What is this game about?
Charterstone is a legacy worker placement game from Stonemaier Games. In it, you and your fellow players (or automas, if you're playing solo) each get an empty charter that you build up over the course of a twelve-game campaign. The goal of each individual game is to win the most victory points, and there is also an overall winner at the end of the campaign. You can keep using your fully-developed board after the 12th game, or you can flip it over and start fresh after purchasing a recharge pack.
Charterstone starts out as an almost ludicrously simple worker placement game, but it gets more complicated by the end. You will uncover new buildings and mechanics as you play. The rulebook is initially very bare, but ultimately ends up filled with stickers that you acquire over time and that add newer and more complicated mechanics. You also interact with the Forever King, a distant monarch who has sent you and your companions into the world to build very successful settlements. His level of happiness or unhappiness with you can impact the direction the game takes.
How does it play solo?
Charterstone is playable solo thanks to an automa deck. I played my campaign with two automa players, and it was very manageable. The game even comes with a small separate rule sheet specifically for play with the automa deck.
If you go for solo play against automa players, I highly recommend that you start your automa on level one for game one (the rules suggested level two). I went with the rulebook for my first game, and I got spanked. I only found out later on BGG that other people had the same problem!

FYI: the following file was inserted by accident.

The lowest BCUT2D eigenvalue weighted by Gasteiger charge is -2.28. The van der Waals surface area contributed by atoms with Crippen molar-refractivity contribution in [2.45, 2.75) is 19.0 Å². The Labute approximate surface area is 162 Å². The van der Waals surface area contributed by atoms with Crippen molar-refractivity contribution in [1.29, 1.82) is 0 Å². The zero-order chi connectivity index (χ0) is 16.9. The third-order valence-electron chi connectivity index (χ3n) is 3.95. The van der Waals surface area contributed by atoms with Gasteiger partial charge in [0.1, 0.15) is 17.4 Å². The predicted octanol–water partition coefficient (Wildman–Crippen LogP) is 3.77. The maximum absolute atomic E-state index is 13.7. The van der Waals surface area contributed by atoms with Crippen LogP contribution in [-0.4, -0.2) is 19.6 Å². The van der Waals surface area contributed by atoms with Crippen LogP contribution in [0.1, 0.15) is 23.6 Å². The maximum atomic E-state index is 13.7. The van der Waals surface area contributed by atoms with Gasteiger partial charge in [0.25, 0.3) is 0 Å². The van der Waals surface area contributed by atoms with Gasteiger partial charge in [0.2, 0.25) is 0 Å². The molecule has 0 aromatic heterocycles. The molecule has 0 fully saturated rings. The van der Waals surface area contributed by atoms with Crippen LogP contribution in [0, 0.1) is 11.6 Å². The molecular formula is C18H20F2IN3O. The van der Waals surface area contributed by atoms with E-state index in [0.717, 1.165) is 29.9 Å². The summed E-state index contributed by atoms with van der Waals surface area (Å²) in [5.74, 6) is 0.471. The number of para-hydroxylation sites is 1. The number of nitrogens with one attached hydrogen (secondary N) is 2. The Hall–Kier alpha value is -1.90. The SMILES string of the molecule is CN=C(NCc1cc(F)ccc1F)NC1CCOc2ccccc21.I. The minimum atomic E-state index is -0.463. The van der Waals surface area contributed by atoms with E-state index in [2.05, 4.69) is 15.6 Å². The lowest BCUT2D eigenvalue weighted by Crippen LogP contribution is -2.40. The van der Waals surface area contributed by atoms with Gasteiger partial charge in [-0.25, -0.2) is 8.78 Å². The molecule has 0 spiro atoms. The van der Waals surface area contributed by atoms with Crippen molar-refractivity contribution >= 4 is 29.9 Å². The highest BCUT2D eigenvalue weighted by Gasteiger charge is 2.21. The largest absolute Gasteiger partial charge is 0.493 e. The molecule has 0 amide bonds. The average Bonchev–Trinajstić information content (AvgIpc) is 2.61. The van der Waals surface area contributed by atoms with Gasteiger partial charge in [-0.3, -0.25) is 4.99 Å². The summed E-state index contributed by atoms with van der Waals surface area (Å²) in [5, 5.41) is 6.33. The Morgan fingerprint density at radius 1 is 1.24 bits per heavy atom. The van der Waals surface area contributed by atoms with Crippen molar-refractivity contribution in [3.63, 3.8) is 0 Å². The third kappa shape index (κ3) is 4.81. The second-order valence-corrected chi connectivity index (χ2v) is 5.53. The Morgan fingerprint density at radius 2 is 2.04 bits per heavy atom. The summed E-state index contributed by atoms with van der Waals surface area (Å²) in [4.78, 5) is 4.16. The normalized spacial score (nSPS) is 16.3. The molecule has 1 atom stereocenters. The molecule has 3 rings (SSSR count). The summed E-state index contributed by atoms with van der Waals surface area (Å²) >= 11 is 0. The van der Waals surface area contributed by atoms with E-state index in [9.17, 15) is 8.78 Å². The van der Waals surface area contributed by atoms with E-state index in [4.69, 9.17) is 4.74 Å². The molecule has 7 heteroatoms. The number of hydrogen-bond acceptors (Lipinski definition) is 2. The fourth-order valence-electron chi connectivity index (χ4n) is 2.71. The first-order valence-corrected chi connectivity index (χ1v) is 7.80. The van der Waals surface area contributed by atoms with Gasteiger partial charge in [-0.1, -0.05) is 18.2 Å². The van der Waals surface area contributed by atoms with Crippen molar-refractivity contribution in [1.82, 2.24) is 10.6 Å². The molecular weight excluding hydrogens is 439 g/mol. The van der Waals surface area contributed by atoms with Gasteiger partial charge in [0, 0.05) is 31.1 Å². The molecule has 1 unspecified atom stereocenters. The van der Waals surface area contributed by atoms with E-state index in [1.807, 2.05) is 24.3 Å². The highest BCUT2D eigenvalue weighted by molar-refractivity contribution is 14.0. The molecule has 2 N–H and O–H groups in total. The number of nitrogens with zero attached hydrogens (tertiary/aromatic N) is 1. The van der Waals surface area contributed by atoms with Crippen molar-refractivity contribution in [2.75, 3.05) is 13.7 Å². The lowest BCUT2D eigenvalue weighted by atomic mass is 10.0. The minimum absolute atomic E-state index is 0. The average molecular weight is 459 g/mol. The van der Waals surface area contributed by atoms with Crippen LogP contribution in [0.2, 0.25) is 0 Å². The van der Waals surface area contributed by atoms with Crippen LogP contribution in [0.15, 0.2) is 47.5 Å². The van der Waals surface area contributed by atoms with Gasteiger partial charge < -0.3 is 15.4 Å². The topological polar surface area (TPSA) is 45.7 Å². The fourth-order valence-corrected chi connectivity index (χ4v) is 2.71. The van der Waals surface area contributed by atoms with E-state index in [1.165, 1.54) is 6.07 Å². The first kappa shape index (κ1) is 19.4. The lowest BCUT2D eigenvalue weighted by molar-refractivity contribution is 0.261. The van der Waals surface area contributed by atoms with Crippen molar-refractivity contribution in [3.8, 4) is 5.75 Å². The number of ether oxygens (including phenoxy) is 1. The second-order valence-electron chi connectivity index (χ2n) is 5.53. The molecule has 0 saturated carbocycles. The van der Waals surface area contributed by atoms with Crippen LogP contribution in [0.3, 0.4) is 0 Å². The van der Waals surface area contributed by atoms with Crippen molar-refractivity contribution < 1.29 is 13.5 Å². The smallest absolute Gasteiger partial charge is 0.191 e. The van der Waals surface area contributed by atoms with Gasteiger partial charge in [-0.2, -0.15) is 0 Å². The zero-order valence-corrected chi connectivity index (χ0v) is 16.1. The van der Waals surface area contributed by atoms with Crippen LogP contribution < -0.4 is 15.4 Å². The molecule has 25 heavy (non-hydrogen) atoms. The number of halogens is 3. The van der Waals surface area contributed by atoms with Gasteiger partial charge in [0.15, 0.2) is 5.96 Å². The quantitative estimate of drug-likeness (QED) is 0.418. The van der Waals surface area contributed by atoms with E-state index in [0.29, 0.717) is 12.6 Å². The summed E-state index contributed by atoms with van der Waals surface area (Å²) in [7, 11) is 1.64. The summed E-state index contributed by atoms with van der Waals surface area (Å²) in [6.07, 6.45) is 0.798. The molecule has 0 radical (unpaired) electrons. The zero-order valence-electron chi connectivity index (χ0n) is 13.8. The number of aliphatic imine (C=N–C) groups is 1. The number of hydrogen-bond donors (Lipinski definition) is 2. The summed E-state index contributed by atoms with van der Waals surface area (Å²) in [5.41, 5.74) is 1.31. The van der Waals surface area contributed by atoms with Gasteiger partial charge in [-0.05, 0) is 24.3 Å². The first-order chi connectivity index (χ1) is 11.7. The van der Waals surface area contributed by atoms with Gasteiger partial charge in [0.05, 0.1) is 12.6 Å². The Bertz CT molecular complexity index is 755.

My thoughts about Charterstone are conflicted. On the one hand, I respect this game tremendously. It's beautifully put together. The components feel downright luxurious. I love the thought put into the rulebook and into the stickers that add rules and story elements. Opening new boxes with fresh surprises in them added a nice sense of discovery to the game. Charterstone was an ambitious undertaking, and I believe that aspects of it—perhaps especially the recharge packs and options for post-campaign replayability—will have a tremendous impact on legacy games to come.
Charterstone also represents the continued development of automa players, because for Charterstone they created a small yet functional automa deck that actually scaled its difficulty up and down from game to game, depending on how I was doing. That was really cool.
But while I appreciated Charterstone, I can't honestly say that I enjoyed it. My first 3–4 games were a total slog because not enough new options had opened up yet, leading to repetitive gameplay. And by the time interesting new game mechanics did appear, I wasn't feeling too committed to the game or to what story there is to it. Charterstone is very much a Euro game, and you aren't going to get a very deep or exciting story—just a frame upon which the game can hang new mechanics. I was determined to finish the campaign no matter what, but Charterstone never really sang for me, and sometimes it felt like a chore.
Some of my issues may have sprung from the fact that I played the game solo. The automa system generates victory points so quickly that it negatively impacts the way you play. While a game with other humans might have been more focused on opening new charter chests, admiring new buildings, and generally exploring, I immediately had to race automa characters who were not interested in such things. Playing with other humans would also have added more fun to the part of the game where you name parts of your new settlement and the assistants you interact with as you play.
Do I recommend this game?
For solo play, I do not recommend Charterstone. I appreciate it. I respect it. But I didn't enjoy playing it.
Overall Rating: 2 stars (for solo—I can't comment on multiplayer)
5 stars — I love it!
4 stars — I really like it.
3 stars — I like it.
2 stars — It's okay.
1 star — Meh.